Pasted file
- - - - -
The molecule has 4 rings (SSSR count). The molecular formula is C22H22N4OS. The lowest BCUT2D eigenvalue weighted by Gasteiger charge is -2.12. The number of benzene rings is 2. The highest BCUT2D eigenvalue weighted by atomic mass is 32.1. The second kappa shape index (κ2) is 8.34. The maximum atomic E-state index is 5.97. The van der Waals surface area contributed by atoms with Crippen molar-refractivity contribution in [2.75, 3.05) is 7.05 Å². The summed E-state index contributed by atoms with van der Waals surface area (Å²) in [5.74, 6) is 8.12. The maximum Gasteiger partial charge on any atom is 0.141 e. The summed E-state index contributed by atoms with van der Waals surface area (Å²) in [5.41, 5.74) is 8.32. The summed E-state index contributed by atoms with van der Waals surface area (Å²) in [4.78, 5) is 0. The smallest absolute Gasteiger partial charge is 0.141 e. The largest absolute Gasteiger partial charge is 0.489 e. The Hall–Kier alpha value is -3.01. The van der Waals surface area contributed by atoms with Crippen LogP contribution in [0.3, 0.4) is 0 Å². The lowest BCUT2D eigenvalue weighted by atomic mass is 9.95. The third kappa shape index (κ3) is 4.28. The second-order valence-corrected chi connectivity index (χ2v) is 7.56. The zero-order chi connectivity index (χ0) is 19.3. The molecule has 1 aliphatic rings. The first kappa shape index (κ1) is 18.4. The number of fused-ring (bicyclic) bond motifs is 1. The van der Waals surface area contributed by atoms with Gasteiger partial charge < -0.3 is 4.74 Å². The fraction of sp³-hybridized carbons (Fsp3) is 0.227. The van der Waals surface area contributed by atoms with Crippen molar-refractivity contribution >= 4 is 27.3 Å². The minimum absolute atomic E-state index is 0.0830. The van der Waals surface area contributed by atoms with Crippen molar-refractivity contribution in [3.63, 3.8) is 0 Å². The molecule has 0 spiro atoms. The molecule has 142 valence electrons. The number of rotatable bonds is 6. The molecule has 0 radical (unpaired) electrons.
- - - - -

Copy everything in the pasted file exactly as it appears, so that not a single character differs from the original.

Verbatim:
The molecule has 4 rings (SSSR count). The molecular formula is C22H22N4OS. The lowest BCUT2D eigenvalue weighted by Gasteiger charge is -2.12. The number of benzene rings is 2. The highest BCUT2D eigenvalue weighted by atomic mass is 32.1. The second kappa shape index (κ2) is 8.34. The maximum atomic E-state index is 5.97. The van der Waals surface area contributed by atoms with Crippen molar-refractivity contribution in [2.75, 3.05) is 7.05 Å². The summed E-state index contributed by atoms with van der Waals surface area (Å²) in [5.74, 6) is 8.12. The maximum Gasteiger partial charge on any atom is 0.141 e. The summed E-state index contributed by atoms with van der Waals surface area (Å²) in [5.41, 5.74) is 8.32. The summed E-state index contributed by atoms with van der Waals surface area (Å²) in [4.78, 5) is 0. The smallest absolute Gasteiger partial charge is 0.141 e. The largest absolute Gasteiger partial charge is 0.489 e. The Hall–Kier alpha value is -3.01. The van der Waals surface area contributed by atoms with Crippen LogP contribution in [0.3, 0.4) is 0 Å². The lowest BCUT2D eigenvalue weighted by atomic mass is 9.95. The third kappa shape index (κ3) is 4.28. The second-order valence-corrected chi connectivity index (χ2v) is 7.56. The zero-order chi connectivity index (χ0) is 19.3. The molecule has 1 aliphatic rings. The first kappa shape index (κ1) is 18.4. The number of fused-ring (bicyclic) bond motifs is 1. The van der Waals surface area contributed by atoms with Gasteiger partial charge < -0.3 is 4.74 Å². The fraction of sp³-hybridized carbons (Fsp3) is 0.227. The van der Waals surface area contributed by atoms with Crippen molar-refractivity contribution >= 4 is 27.3 Å². The minimum absolute atomic E-state index is 0.0830. The van der Waals surface area contributed by atoms with Crippen molar-refractivity contribution in [3.63, 3.8) is 0 Å². The molecule has 0 spiro atoms. The molecule has 142 valence electrons. The number of rotatable bonds is 6. The molecule has 0 radical (unpaired) electrons.